Earlier this month QS Ranking 2014 was published displaying the lists of top ranked universities in Asia and Latin America.
The Asian ranking features 300 universities that were selected after evaluating 491 and ranking 474 institutions in the continent, and it is based on nine indicators of different weight: academic reputation (30%), employer reputation (10%), faculty student ratio (20%), citations per paper (15%), papers per faculty (15%), international activity (2.5%), the proportion of international students (2.5%), inbound and outbound exchange students (2.5% each).
This year’s ranking introduces some changes in country scores – the first place is reserved for NUS – the National University of Singapore, which means that for the first time the Hong Kong University of Science and Technology is not number one in the QS Asia Ranking. It dropped to number 5 while the formerly second placed University of Hong Kong went down to number three. The second place is now held by KAIST – the Korea Advanced Institute of Science and Technology. The overall reshuffling in the Asian ranking shows several trends among the leading Asian countries in higher education – Japan is showing small but consistent drops while Korea, Singapore and China gradually move up on the list. The number of Indian universities increasing but their ranking is not improving whatsoever.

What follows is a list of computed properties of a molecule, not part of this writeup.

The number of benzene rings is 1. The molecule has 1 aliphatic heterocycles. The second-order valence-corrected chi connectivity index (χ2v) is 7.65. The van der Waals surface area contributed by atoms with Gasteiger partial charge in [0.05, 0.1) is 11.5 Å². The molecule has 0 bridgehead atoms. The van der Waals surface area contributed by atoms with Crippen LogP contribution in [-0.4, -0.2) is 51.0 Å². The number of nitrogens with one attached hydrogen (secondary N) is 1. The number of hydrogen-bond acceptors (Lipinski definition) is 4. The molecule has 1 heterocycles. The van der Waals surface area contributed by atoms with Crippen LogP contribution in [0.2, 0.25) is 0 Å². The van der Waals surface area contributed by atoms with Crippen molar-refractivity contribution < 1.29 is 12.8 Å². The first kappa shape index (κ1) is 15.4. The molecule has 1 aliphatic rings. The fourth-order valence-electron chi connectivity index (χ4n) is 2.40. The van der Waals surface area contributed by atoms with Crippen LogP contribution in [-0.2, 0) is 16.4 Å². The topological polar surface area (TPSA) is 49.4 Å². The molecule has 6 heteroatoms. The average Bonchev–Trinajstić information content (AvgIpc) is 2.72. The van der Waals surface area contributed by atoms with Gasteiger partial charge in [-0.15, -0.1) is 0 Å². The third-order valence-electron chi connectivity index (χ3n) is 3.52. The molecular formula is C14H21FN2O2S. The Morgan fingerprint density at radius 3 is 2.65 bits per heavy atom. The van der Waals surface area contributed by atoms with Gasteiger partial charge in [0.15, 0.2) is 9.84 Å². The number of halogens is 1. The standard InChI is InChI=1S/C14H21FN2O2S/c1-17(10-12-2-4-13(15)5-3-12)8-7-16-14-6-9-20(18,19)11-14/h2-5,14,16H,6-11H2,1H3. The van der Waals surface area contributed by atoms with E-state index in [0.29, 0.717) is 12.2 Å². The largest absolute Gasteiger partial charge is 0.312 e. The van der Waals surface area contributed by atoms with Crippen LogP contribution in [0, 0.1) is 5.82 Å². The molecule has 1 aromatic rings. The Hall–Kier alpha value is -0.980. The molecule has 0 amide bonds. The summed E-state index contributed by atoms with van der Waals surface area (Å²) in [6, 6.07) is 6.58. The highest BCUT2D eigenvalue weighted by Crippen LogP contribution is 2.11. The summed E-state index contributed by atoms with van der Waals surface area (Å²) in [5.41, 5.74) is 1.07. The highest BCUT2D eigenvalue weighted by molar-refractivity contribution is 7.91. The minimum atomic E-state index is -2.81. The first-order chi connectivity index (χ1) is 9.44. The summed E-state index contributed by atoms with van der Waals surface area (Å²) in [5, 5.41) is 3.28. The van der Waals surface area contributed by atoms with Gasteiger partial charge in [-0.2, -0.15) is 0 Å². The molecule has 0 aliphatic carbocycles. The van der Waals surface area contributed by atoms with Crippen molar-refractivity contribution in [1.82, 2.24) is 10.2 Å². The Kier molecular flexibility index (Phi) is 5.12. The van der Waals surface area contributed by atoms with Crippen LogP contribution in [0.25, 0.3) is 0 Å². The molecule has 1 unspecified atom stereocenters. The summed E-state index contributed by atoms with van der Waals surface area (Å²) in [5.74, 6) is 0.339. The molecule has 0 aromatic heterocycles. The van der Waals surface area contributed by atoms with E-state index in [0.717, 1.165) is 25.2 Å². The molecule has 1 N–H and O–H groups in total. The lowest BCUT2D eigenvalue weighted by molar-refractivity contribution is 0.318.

The changes in the Asian list, particularly in reference to China, are attributed to government investment in scientific research and a surge in research citations. Singapore and Korea are already benefiting from similar strategies of their national governments, as the ranking shows.
The ranking of Latin American universities bring some novelties as well. Universidade de Sao Paolo was replaced in the first place by the Chilean Pontificia Universidad Católica de Chile (UC), the so far second placed. The third and the fourth places are Brazilian, the former held by Unicamp and the latter by Universidade Federal de Rio de Janeiro. All in all, Brazil leads the top ten list (i.e. 11 because the 10th place is shared) with 6 universities.
The indicators used to rank the universities in Latin America are fewer than the ones used for Asian universities – only seven. Some indicators were excluded for the lack of data, some were added and some weigh differently from those on the Asian list. For example, employer reputation weighs twice as much in the Latin American (20%) as in the Asian list (10%), whereas the opposite stands for the faculty-student ratio (10% for Latin America and 20% for Asia). There is no indicator for international activities and students in the Latin American ranking, but there are two indicators that are absent from the Asian ranking – the proportion of staff with PhD and web impact (10% each).
This as well as many other rankings have their why’s and how’s, and the first can start with – why do certain indicators weigh more than others? Although the indicators and their importance may be questioned, they do, however, provide a broad picture of different priorities in higher education systems across regions.
QS University Rankings: Asia
QS University Rankings: Latin America